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Friday, January 27, 2006

And so it begins...

Check this out.

Did you check? Seriously, watch it, then come back here.

It's been a very long time since a game trailer excited me this much. You could argue that it's not a game, but that's sort of the point. The PSP has already been used for movies and recorded music in addition to various interactive Forms, all with the same interface and the same disc format. That in itself is already the first step toward the convergence revolution. Here's the second. I don't know what to say, mainly because this project in itself is so exciting that any words would seem redundant. But I'll try to explain why this comic book is the best thing to ever happen to gamism.

Since the invention of videogames, their place in the larger realm of art was clear to the world: movies are one art form, novels are one art form, dance is one art form, sculpture is one art form, and videogames are a silly form of time-killing. Games have nothing to do with all those other Forms, and should be kept as far from them as possible. Sadly, I have seen this division promoted most by the supporters of videogames: whenever a game fails to be sufficiently interactive, they dismiss it as "not good as a game", or at best "not really a game".

Now, my views on what constitutes a game are considerably broader. I see this comic as a usage of gamism to push an old Form in a new direction- exactly the sort of game that gamism itself was created for. The purpose of gamism is to broaden the potential for art, and that is precisely what this does. It may not be true sequential art (or it may be; all I'm going by is this trailer), but it takes the experience of reading a comic book, adds the potential of gamism, and comes out with something much stronger. 3D shots, animation, sound effects, and all while giving the player control over the reading. This is something that no medium but gamism could allow. And so here is a game which pushes past the boundaries, which goes back to ground very often tread upon before and finds that there is an entire world there never noticed before.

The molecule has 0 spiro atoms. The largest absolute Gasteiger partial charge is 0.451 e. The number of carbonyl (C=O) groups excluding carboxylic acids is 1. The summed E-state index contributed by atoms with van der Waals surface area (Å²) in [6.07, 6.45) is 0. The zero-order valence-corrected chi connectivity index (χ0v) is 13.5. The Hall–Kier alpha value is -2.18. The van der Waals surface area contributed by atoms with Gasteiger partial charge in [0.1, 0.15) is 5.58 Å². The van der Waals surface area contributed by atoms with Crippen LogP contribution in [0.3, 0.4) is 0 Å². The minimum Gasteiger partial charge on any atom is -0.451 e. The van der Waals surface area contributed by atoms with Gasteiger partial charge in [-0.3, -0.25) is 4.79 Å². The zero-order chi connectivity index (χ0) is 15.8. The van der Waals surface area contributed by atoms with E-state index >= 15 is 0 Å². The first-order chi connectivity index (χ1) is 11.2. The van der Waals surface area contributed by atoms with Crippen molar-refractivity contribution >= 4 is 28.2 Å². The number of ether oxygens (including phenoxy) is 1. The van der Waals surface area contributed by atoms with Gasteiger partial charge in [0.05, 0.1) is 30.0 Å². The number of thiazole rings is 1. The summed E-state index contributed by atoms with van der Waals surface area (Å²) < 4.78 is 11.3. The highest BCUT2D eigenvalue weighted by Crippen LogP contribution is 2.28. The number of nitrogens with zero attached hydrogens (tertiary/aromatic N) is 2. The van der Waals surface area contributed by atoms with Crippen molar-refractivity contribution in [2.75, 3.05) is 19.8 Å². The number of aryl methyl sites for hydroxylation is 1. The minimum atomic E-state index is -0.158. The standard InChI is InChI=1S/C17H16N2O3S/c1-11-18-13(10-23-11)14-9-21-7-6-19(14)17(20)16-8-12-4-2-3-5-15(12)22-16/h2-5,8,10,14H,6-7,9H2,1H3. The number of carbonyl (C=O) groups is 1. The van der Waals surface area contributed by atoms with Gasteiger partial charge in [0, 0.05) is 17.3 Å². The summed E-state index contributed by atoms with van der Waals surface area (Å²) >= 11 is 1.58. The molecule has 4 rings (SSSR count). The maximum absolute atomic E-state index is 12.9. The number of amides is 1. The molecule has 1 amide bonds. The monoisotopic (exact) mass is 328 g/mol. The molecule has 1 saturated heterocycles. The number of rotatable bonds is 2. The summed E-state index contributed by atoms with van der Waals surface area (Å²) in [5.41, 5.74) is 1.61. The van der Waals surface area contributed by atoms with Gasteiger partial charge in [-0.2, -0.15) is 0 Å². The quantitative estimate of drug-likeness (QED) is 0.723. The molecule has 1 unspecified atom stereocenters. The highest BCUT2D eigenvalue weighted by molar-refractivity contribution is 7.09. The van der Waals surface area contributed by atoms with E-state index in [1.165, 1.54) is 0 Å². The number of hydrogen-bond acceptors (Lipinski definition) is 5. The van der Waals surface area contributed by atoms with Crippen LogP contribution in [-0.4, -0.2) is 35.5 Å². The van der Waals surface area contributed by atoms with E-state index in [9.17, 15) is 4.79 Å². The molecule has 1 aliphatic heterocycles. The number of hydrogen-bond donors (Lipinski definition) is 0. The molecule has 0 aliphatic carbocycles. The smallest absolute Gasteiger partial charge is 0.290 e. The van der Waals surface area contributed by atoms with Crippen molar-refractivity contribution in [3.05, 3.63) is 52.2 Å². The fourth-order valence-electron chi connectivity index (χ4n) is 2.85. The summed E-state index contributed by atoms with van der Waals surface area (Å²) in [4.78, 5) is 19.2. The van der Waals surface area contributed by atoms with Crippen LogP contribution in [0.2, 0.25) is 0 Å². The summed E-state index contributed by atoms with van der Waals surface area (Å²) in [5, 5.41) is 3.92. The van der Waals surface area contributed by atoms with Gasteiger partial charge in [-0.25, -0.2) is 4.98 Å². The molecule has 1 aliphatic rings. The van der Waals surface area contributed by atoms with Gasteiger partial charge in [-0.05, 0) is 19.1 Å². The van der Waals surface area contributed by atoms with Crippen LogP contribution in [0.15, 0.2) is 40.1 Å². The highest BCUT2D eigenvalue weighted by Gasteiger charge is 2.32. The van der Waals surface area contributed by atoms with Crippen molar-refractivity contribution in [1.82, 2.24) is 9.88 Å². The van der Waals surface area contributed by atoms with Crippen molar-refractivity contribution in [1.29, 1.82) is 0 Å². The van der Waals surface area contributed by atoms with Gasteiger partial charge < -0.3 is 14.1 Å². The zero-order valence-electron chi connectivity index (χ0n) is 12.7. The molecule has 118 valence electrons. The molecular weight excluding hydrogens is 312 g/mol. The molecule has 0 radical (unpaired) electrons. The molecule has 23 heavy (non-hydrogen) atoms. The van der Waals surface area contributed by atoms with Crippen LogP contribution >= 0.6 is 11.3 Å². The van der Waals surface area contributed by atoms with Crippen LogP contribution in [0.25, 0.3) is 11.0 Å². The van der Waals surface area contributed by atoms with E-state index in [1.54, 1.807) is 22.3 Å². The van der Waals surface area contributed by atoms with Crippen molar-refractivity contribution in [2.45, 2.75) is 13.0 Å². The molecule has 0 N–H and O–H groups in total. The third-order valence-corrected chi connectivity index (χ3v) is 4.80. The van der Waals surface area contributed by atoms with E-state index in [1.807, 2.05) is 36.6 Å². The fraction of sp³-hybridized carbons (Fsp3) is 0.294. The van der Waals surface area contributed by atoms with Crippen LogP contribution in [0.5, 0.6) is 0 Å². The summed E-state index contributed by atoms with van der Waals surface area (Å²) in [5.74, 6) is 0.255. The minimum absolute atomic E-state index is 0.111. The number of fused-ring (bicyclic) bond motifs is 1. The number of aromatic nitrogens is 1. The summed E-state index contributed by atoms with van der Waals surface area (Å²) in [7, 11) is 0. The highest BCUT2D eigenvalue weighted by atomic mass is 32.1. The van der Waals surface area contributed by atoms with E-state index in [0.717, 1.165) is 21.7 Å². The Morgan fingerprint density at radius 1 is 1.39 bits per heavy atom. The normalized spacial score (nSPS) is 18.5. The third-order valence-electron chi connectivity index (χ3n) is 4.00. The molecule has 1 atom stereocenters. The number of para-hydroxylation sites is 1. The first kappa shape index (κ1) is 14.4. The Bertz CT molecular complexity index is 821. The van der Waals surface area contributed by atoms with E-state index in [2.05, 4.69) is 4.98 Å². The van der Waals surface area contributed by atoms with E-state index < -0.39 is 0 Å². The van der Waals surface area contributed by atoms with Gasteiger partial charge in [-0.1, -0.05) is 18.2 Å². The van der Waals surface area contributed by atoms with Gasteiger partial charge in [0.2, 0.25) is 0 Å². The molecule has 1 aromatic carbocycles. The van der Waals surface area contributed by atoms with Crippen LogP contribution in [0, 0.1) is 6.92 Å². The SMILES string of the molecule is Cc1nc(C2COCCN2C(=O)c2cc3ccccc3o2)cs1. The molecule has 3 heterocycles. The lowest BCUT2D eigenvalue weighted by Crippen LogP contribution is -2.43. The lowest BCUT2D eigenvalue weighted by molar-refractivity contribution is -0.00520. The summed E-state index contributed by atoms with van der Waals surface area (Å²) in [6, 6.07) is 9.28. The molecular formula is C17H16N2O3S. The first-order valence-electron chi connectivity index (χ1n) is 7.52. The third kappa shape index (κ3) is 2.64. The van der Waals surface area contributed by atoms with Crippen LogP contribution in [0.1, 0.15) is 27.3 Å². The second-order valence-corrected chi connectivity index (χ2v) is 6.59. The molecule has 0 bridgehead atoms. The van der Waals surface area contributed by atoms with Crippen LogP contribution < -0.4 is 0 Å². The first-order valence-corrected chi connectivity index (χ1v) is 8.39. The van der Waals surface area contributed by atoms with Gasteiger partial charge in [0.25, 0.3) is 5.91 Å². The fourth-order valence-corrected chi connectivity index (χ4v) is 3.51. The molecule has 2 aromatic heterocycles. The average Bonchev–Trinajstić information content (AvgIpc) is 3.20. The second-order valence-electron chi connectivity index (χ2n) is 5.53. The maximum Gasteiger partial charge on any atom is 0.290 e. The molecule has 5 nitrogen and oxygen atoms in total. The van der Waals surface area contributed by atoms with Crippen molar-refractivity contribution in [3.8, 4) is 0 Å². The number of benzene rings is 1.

There are still questions- of course there are still questions. Can the player reread a section several times? (It would be unwise to fail to inherit all the Form's strengths before moving on.) More importantly, will the public appreciate what they are getting? I still feel that it is premature for convergence. Not everyone has a gaming system; the market is splintered; these systems are made for obsolescence. But it appears that Kojima is ahead of his time. It figures- Metal Gear Solid itself was a large step toward convergence, in its treatment of stealth, film, and audio drama as equals under gamism. But this is truly revolutionary. I am pretty sure the public isn't ready. They'll see it as one of Kojima's little quirks, not a valid and even necessary step forward.

But let's ignore all that for a moment. Let's say that the convergence aspect of the great revolution is achievable today. Even if the public is ready, gamists aren't. With our current terminology, comics must be distinguished from games simply because there's no other way to put it! We don't even know how to classify the game Metal Gear Solid yet! (Stealth is only a third of it.) And what will happen when a comic book comes along with branching paths? Will comic connoisseurs have any idea what's going on? Our methods of thinking about art and entertainment are obsolete. We need new ideas to replace them which revolve around gamism. And if visionaries like Kojima are going to push forward so soon, we need them fast.



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